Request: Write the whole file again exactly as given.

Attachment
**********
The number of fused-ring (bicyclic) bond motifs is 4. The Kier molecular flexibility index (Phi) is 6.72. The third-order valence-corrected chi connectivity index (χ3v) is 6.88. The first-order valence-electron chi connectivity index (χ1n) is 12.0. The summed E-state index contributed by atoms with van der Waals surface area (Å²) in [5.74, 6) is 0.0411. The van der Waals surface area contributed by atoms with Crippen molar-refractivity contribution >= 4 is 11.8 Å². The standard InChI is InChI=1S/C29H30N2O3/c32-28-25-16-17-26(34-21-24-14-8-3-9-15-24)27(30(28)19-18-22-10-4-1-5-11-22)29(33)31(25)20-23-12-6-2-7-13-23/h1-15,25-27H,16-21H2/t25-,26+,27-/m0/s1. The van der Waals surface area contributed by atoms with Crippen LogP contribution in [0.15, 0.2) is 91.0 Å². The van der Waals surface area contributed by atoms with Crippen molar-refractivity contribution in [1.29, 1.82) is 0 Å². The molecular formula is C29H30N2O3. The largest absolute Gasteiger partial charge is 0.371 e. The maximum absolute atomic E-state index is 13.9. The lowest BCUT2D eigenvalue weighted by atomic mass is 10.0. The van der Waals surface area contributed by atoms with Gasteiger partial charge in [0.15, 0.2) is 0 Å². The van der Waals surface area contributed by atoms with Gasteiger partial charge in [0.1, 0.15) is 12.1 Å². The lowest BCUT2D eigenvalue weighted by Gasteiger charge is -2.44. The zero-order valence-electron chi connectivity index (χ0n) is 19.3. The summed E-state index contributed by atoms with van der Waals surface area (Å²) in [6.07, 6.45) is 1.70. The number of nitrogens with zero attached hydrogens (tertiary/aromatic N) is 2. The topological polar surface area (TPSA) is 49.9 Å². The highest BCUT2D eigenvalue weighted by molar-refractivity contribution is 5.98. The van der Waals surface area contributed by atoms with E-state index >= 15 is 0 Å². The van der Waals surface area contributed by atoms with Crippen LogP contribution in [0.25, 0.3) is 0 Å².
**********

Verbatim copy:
The number of fused-ring (bicyclic) bond motifs is 4. The Kier molecular flexibility index (Phi) is 6.72. The third-order valence-corrected chi connectivity index (χ3v) is 6.88. The first-order valence-electron chi connectivity index (χ1n) is 12.0. The summed E-state index contributed by atoms with van der Waals surface area (Å²) in [5.74, 6) is 0.0411. The van der Waals surface area contributed by atoms with Crippen molar-refractivity contribution >= 4 is 11.8 Å². The standard InChI is InChI=1S/C29H30N2O3/c32-28-25-16-17-26(34-21-24-14-8-3-9-15-24)27(30(28)19-18-22-10-4-1-5-11-22)29(33)31(25)20-23-12-6-2-7-13-23/h1-15,25-27H,16-21H2/t25-,26+,27-/m0/s1. The van der Waals surface area contributed by atoms with Crippen LogP contribution in [0.15, 0.2) is 91.0 Å². The van der Waals surface area contributed by atoms with Crippen molar-refractivity contribution in [1.29, 1.82) is 0 Å². The molecular formula is C29H30N2O3. The largest absolute Gasteiger partial charge is 0.371 e. The maximum absolute atomic E-state index is 13.9. The lowest BCUT2D eigenvalue weighted by atomic mass is 10.0. The van der Waals surface area contributed by atoms with Gasteiger partial charge in [0.15, 0.2) is 0 Å². The van der Waals surface area contributed by atoms with Gasteiger partial charge in [0.1, 0.15) is 12.1 Å². The lowest BCUT2D eigenvalue weighted by Gasteiger charge is -2.44. The zero-order valence-electron chi connectivity index (χ0n) is 19.3. The summed E-state index contributed by atoms with van der Waals surface area (Å²) in [6.07, 6.45) is 1.70. The number of nitrogens with zero attached hydrogens (tertiary/aromatic N) is 2. The topological polar surface area (TPSA) is 49.9 Å². The highest BCUT2D eigenvalue weighted by molar-refractivity contribution is 5.98. The van der Waals surface area contributed by atoms with E-state index >= 15 is 0 Å². The van der Waals surface area contributed by atoms with Crippen LogP contribution in [0.25, 0.3) is 0 Å².